I have to admit, I’ve never read queer fantasy before. I wasn’t really sure what to expect, but Malinda Lo’s Huntress sure didn’t disappoint!

The basic story is this: The Kingdom is in trouble. Weather patterns have changed, and crops are failing. Food is scarce, people are starving, and things aren’t looking good. Our hero, Kaede, is fruitlessly studying at a magical school, realizing she has little skill. (Think of a Squib trying to study at Hogwarts.) Our other hero, Taisin, is super magical. They go on a quest together to save The Kingdom.

The story is told in third person, but takes on varying perspectives, sometimes changing very quickly. There were a couple spots where that got a little confusing, but otherwise, I prefer third person narratives, so I enjoyed the narration. (Some people on Goodreads were really not okay with it.) Continue reading “Book Review: Huntress”

Finding Church

I’ve been a member of my church for about five years. I started going shortly after I first moved into the neighborhood. I’ve wanted a church to call home for a very long time, but as a youth did not want one that prescribed a belief system I could not get behind. Mostly, I’m talking about Christianity.

When I was in high school, those were still the days before the cross-Canada legalization of same-sex marriage. I was starting to explore organized religion after my studies in individual spiritual systems left me feeling unfulfilled, and an unidentified nagging pushed me onward. I decided to attend a local United Church and loved it. The friendliness, the singing, the shaking hands. It wasn’t overly preachy. I couldn’t wait to dive all the way in.

I had many chats with the church’s youth pastor and eventually the subject of confirmation classes came up. I only had to clear up one thing.

“How important is the belief in the divinity of Jesus?” I asked.

“It’s the core of our belief system,” he told me, slightly bewildered.

I thanked him for his time and never went back. I would find Church elsewhere. Continue reading “Finding Church”

I respectfully disagree with both Simon Pegg & George Takei over Gay Sulu

So I just saw Star Trek Beyond. You know, the one with gay Sulu.

Not to spoil it; it’s super subtle. While on temporary leave on a star base, Sulu is able to meet up with whom we are led to assume is his partner and his daughter. His partner is a man. The only other shot we get is his partner appearing next to him at a party later on.

And so, everyone has been freaking out that Sulu is gay.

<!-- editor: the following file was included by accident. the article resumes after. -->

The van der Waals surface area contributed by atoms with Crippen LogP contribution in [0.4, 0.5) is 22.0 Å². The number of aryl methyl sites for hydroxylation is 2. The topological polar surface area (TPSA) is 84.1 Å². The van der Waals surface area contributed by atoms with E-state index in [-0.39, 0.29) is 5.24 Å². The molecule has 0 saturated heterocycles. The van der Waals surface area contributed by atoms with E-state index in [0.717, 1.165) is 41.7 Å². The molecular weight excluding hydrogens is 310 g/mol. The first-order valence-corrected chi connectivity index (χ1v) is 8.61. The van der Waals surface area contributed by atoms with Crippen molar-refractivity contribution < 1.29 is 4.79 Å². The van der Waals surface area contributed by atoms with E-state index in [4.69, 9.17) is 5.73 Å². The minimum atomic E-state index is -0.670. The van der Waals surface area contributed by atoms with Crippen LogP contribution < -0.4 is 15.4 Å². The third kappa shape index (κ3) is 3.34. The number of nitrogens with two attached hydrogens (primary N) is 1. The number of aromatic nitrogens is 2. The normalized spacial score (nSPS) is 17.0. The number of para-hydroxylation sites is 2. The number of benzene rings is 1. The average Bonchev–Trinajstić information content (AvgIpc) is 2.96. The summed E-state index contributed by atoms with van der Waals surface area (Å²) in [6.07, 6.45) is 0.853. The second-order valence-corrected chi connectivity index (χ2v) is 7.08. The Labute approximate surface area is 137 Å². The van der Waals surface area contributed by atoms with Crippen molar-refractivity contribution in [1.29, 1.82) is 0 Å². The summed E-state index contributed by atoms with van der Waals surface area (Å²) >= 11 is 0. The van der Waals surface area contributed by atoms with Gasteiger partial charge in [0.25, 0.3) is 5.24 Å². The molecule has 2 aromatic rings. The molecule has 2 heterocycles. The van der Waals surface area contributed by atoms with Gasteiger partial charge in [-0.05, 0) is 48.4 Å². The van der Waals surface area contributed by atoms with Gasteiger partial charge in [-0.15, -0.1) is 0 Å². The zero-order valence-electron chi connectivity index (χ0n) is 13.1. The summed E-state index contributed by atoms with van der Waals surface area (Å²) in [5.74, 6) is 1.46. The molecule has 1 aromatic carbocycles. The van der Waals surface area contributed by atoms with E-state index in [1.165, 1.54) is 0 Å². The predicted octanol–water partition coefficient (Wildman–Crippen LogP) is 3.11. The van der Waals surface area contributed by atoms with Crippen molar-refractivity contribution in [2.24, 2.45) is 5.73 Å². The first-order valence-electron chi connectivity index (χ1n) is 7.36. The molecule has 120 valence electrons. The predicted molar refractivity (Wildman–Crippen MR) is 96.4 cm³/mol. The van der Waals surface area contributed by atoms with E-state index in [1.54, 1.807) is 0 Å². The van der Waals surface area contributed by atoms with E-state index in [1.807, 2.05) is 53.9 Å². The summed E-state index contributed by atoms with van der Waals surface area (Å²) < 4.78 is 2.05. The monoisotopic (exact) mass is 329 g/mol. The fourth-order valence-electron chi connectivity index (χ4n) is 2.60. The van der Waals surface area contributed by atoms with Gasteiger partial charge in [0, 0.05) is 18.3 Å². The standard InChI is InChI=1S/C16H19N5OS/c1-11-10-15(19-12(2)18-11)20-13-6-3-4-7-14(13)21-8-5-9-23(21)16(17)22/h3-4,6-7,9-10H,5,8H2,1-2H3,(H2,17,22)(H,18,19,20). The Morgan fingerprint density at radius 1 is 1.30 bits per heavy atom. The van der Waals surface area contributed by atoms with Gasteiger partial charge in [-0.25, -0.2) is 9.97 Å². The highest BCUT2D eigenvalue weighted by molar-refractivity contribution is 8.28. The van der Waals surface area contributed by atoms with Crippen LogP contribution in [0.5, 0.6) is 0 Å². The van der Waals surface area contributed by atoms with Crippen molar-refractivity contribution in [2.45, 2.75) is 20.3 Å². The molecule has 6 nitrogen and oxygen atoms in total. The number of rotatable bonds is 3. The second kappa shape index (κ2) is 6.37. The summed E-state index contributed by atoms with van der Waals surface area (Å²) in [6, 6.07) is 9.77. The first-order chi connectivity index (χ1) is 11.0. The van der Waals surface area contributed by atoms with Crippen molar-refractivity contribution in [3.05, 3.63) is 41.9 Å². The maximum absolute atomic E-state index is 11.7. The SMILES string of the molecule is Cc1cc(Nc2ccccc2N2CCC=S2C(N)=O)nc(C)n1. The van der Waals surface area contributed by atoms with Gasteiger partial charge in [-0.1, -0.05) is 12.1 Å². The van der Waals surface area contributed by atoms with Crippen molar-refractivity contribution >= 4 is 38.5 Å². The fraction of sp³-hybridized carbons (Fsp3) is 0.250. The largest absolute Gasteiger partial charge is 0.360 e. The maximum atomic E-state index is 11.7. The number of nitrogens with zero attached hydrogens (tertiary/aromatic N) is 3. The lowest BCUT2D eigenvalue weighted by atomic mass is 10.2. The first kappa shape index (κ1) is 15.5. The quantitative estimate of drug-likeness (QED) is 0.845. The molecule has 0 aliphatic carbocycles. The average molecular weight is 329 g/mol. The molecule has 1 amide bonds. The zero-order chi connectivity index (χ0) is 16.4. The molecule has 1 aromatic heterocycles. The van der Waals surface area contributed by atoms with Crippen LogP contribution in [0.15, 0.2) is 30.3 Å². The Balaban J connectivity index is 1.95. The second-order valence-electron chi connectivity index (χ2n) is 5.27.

George Takei has stated that he is disappointed that the character he played on The Original Series has been changed so fundamentally. He agrees that it’s about time for an LGBT hero to show up in the Trek universe on screen, but feels that a new character should have been developed instead of changing one that Gene Roddenberry created as a heterosexual. He says that the interracial kiss that Star Trek aired in 1968 was about as far as they could push the envelope at the time, so excluding LGBT characters was “not some oversight by [Gene Roddenberry]; it was a conscious decision with which he grappled.”

Simon Pegg has respectfully disagreed. He claimed that in introducing a new character as gay, the character “would have been primarily defined by their sexuality, seen as the ‘gay character’, rather than simply for who they are, and isn’t that tokenism?” He argues that Roddenberry would have made Sulu gay himself, and “[i]f he could have explored Sulu’s sexuality with George, he no doubt would have.”

While I see both points of view, why is nobody considering the option of Sulu just being bi? Continue reading “I respectfully disagree with both Simon Pegg & George Takei over Gay Sulu”

Mrs. Mo

Or, Why I’ve Finally Decided to Change My Last Name

Recently I figured out, with a little effort, how to change my name on Facebook. It’s a move I don’t make lightly. My mother comes from a family of only two daughters. They both made conscious decisions to pass on the family name. My father was easy-going about it, so Mom not only kept her maiden name, but passed it on to my brother and me.

Talk of marriage has come up in relationships for me before, and it never got any further than talk. But the conversations I did have usually got around to my last name, eventually. I was always adamant that I would keep my last name. Partly to keep the name alive, partly for feminism, and partly because I thought it would be really weird to take on a new name. I balked at this expectation that I would just absorb into my husband’s family. If it wasn’t an established cultural expectation – requirement, even, for some men – then I would probably have been more open minded about it.

Like I am now, with my wife. With two women, there is no assumption about last names. There were questions, of course, but most started with the supposition that we were not changing. “So you’ll be keeping your names, or will one of you change it?” We were already bucking tradition by marrying women. Continue reading “Mrs. Mo”

A Bisexual’s Secret: I Am Intimidated By Women.

(Originally posted on March 27, 2013 at I Dig Your Girlfriend.)

I’m bisexual, and the prospect of dating a woman terrifies me. It’s probably the main reason I took ten years to finally accept myself and come out. I knew I wasn’t just straight-but-not-narrow when I was fourteen. But the few times I hesitantly reached out beyond the fear of rejection in high school, I was shut down – and painfully. It was easier to just focus my attention on boys and pretend I didn’t notice girls.

I also have the worst gaydar ever.

Honestly, I even have trouble sussing out whether straight men are hitting on me or not, so the idea of trying to read signals from a lady gives me serious anxiety. The awkward, hurtful experience of confessing a crush to a straight girl is something I don’t want to repeat at this point in my life.

Getting involved in LGBTQ events in Edmonton has been helpful, since I have met women I can say with certainty are attracted to other women, but not all crushes pop up at lesbian events. Sometimes they show up inconveniently at work, or at school, or at church. Men confuse me as it is. Continue reading “A Bisexual’s Secret: I Am Intimidated By Women.”